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Quality of Life Research

, Volume 23, Issue 10, pp 2651–2661 | Cite as

Setting standards for severity of common symptoms in oncology using the PROMIS item banks and expert judgment

  • David CellaEmail author
  • Seung Choi
  • Sofia Garcia
  • Karon F. Cook
  • Sarah Rosenbloom
  • Jin-Shei Lai
  • Donna Surges Tatum
  • Richard Gershon
Article

Abstract

Background

Although the use of patient-reported outcome measures (PROs) has increased markedly, clinical interpretation of scores remains lacking. We developed a method to identify clinical severity thresholds for pain, fatigue, depression, and anxiety in people with cancer.

Methods

Using available Patient-Reported Outcomes Measurement Information System (PROMIS) item bank response data collected on 840 cancer patients, symptom vignettes across a range of symptom severity were developed and placed on index cards. Cards represented symptom severity at five-point intervals differences on the T score metric [mean = 50; standard deviation (SD) = 10]. Symptom vignettes for each symptom were anchored on these standardized scores at 0.5 SD increments across the full range of severity. Clinical experts, blind to the PROMIS score associated with each vignette, rank-ordered the vignettes by severity, then arrived at consensus regarding which two vignettes were at the upper and lower boundaries of normal and mildly symptomatic for each symptom. The procedure was repeated to identify cut scores separating mildly from moderately symptomatic, and moderately from severely symptomatic scores. Clinician severity rankings were then compared to the T scores upon which the vignettes were based.

Results

For each of the targeted PROs, the severity rankings reached by clinician consensus perfectly matched the numerical rankings of their associated T scores. Across all symptoms, the thresholds (cut scores) identified to differentiate normal from mildly symptomatic were near a T score of 50. Cut scores differentiating mildly from moderately symptomatic were at or near 60, and those separating moderately from severely symptomatic were at or near 70.

Conclusions

The study results provide empirically generated PROMIS T score thresholds that differentiate levels of symptom severity for pain interference, fatigue, anxiety, and depression. The convergence of clinical judgment with self-reported patient severity scores supports the validity of this methodology to derive clinically relevant symptom severity levels for PROMIS symptom measures in other settings.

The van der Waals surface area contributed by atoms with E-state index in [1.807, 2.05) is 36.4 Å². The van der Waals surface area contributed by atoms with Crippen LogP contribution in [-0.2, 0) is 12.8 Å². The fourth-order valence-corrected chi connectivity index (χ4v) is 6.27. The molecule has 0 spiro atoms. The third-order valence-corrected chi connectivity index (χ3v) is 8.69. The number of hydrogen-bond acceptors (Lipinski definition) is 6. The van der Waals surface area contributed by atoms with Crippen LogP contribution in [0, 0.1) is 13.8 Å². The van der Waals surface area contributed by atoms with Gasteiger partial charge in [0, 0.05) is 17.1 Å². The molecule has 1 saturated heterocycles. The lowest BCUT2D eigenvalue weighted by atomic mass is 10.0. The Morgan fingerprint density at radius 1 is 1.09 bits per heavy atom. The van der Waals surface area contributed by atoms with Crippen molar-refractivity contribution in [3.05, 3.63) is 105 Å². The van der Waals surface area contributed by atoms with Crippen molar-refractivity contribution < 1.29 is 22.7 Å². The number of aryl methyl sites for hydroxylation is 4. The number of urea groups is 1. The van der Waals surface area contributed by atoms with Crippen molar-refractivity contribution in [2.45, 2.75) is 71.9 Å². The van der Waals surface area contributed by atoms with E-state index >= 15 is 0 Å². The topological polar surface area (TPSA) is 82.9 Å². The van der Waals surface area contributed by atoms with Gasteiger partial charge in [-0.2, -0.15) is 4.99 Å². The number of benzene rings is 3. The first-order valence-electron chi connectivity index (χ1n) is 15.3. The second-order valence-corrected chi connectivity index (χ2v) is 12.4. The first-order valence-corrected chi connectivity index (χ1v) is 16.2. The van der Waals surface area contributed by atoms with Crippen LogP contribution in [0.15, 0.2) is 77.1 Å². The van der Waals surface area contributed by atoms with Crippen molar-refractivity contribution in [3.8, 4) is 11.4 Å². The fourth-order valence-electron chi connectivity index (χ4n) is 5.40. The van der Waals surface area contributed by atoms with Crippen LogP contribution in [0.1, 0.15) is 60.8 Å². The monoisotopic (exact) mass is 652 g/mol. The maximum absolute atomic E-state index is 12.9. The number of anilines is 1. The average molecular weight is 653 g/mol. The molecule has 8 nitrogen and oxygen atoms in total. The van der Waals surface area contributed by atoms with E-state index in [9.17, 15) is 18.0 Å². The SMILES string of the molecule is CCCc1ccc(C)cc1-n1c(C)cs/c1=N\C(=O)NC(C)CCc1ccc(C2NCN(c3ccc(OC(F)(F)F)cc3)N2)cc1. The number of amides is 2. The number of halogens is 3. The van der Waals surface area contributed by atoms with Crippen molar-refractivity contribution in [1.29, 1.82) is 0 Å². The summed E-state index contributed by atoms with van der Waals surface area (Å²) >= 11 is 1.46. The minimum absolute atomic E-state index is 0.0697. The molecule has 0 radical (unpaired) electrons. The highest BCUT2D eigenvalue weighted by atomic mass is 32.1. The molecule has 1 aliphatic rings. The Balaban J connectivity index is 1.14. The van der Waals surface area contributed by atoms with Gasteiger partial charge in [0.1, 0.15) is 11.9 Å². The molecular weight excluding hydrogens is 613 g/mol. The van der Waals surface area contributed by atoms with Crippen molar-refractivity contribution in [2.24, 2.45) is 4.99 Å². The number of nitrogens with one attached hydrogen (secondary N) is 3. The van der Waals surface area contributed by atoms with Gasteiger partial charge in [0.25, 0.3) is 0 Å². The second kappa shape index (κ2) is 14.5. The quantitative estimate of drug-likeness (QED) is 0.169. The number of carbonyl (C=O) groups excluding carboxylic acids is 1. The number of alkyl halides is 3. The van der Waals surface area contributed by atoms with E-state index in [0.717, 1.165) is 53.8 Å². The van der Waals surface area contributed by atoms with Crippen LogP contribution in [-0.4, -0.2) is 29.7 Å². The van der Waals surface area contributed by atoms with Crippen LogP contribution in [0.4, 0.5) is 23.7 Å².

Keywords

PROMIS Patient-reported outcomes Symptom severity levels Standard setting Cancer 

Notes

Acknowledgments

Several colleagues contributed time and expertise to this effort, and we wish to acknowledge their effort. Clinical expert break-out group facilitators included some of the coauthors and also Nan Rothrock, PhD; and Zeeshan Butt, PhD. Expert raters included some of the coauthors and also Amy Peterman, PhD; Janine Gauthier, PhD; Lynne Wagner, PhD; Kimberly Davis, PhD; Margaret Whalen, RN; Gershon Locker, MD; Carmen Griza, MD; Jin-Shei Lai, PhD, OTR/L; Allen Heinemann, PhD; Lauren Mermel Welles, PT; Robin Mieli, MA, OTR/L; Kimberly Brennan, PT; Nan Rothrock, PhD; Zeeshan Butt, PhD; David Victorson, PhD; Judith Paice, PhD, RN, FAAN; Rose Catchatourian, MD; George Carro, PharmD; Mousami Shah, MD. Study coordination was done by Jacquelyn George and Rachel Hanrahan. Supported by a grant from the National Cancer Institute (R01 CA60068; Cella, PI).

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Copyright information

© Springer International Publishing Switzerland 2014

Authors and Affiliations

  • David Cella
    • 1
    Email author
  • Seung Choi
    • 1
  • Sofia Garcia
    • 1
  • Karon F. Cook
    • 1
  • Sarah Rosenbloom
    • 1
  • Jin-Shei Lai
    • 1
  • Donna Surges Tatum
    • 2
  • Richard Gershon
    • 1
  1. 1.Department of Medical Social SciencesNorthwestern UniversityChicagoUSA
  2. 2.Meaningful Measurement Inc.ChicagoUSA

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